In legacy BI, pulling data, creating analytics and delivering analytics is expensive, time-consuming and laborious. It takes a whole machinery of people, process and technology to not only set it up but continue to deliver small and incremental changes which could take weeks- this both costly and time-consuming which compromises the agility of the workforce on the frontline.

Companies, however, are not content with the status quo. A 2020 survey during a Gartner webinar with Donna Medeiros and Frank Buytendijk revealed that 40% of business leaders in data and analytics roles consider a top priority is finding a solution that automatically delivers insights from data analytics.

4 Access

Another problem with average BI tools is limited access to insights. For example, if one user uses multiple dashboards and then manual methods to draw conclusions about top market opportunities, that information may not be accessible to any other team members or company leadership. 

Furthermore, insights from data analytics are often only available from a PC, and if a tool offers a mobile app, the user experience is most often lacking. Average BI tools also rarely enable the user to access it through a CRM, communication and collaboration platform or other business application they’re using, requiring multiple screens and added workflow complexity.

5 Industry-specificity

Also, average BI tools aren’t specifically trained for pharmaceutical companies. The BI tools that many businesses use today don’t understand the industry’s vernacular, including scientific nomenclature and brand names for drugs, and industry shorthand, such as 4x4, 13x13, , NRx, TRx, HCPs, HCOs and much more. The negative outcome of a tool that isn’t designed for the industry is that users have to learn to use the tool, adapting to its limitations, rather than the tool supporting how the user works.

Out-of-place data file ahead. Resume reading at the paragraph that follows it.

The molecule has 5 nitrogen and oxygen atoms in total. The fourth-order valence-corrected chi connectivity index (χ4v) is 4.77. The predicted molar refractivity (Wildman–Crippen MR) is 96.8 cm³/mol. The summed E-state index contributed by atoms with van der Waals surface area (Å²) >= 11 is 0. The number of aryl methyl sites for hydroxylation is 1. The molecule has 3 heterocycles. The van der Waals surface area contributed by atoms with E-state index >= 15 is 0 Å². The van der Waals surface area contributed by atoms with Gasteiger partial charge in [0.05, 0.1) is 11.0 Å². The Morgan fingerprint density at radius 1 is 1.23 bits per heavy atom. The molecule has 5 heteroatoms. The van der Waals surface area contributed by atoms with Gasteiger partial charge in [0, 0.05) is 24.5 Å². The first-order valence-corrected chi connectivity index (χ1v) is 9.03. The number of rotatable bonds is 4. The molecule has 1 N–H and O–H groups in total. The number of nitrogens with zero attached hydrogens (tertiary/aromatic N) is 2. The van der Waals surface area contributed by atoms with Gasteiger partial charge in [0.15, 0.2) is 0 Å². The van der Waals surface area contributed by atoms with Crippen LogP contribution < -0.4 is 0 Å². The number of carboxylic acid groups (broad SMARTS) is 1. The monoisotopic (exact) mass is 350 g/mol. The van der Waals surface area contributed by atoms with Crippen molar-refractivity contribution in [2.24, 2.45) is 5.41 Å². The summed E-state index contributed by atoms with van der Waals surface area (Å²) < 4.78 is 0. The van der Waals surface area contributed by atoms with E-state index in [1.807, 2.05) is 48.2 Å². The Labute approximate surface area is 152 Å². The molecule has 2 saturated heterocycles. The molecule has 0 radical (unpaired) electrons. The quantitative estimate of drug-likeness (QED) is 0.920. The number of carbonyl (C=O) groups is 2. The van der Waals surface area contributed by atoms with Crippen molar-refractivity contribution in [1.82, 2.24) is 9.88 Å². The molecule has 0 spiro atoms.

The Downfalls of Average BI Tools Are Driving AI Adoption 

Pharmaceutical companies ready to overcome the handicap of using an average BI tool are discovering the benefits of moving to a next-generation BI tool that leverages artificial intelligence.

An AI-powered cognitive insights platform that is built ground up for life sciences are designed to analyze massive amounts of data with a sub-second response. They also eliminate training so that any member of a pharmaceutical company’s team can ask or type a question in natural language and get an answer – just as easily as asking a virtual assistant for information. Additionally, if the user needs to drill down for more specific insights, it only takes asking a second question.

AI models pre-trained for the pharmaceutical industry also streamline and automate processes. The tools themselves can configure dashboards and even learn user preferences so that it displays relevant information before the user even asks and issues alerts when it detects changes in accounts or the market share. Automating data analysis enables team members to focus on their core responsibilities, not on how to make a complex BI tool work, which naturally results in maximum user adoption and less intervention from IT or data specialists.

As more pharmaceutical companies discover that they have an alternative that immediately overcomes all of the downfalls of legacy BI solutions, they face a new challenge: how soon to act. Early adopters are gaining a significant advantage by quickly homing in on opportunities and elevating patient care. The balance of companies in the industry would be wise not to wait too long to join them.